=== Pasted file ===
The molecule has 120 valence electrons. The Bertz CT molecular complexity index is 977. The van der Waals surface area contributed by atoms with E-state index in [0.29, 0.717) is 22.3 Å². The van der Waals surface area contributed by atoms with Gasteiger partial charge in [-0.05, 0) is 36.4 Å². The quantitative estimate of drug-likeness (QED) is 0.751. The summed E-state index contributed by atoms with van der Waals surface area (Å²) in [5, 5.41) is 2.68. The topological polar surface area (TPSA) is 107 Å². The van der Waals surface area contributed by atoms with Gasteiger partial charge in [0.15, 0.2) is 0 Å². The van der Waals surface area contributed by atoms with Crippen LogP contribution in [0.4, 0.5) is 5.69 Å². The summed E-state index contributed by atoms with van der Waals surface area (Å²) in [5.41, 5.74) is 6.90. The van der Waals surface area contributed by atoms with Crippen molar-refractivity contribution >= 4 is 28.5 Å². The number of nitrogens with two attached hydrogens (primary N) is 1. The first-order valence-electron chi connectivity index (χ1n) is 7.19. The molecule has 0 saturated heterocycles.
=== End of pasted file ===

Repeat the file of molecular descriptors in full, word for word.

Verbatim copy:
The molecule has 120 valence electrons. The Bertz CT molecular complexity index is 977. The van der Waals surface area contributed by atoms with E-state index in [0.29, 0.717) is 22.3 Å². The van der Waals surface area contributed by atoms with Gasteiger partial charge in [-0.05, 0) is 36.4 Å². The quantitative estimate of drug-likeness (QED) is 0.751. The summed E-state index contributed by atoms with van der Waals surface area (Å²) in [5, 5.41) is 2.68. The topological polar surface area (TPSA) is 107 Å². The van der Waals surface area contributed by atoms with Gasteiger partial charge in [0.15, 0.2) is 0 Å². The van der Waals surface area contributed by atoms with Crippen LogP contribution in [0.4, 0.5) is 5.69 Å². The summed E-state index contributed by atoms with van der Waals surface area (Å²) in [5.41, 5.74) is 6.90. The van der Waals surface area contributed by atoms with Crippen molar-refractivity contribution >= 4 is 28.5 Å². The number of nitrogens with two attached hydrogens (primary N) is 1. The first-order valence-electron chi connectivity index (χ1n) is 7.19. The molecule has 0 saturated heterocycles.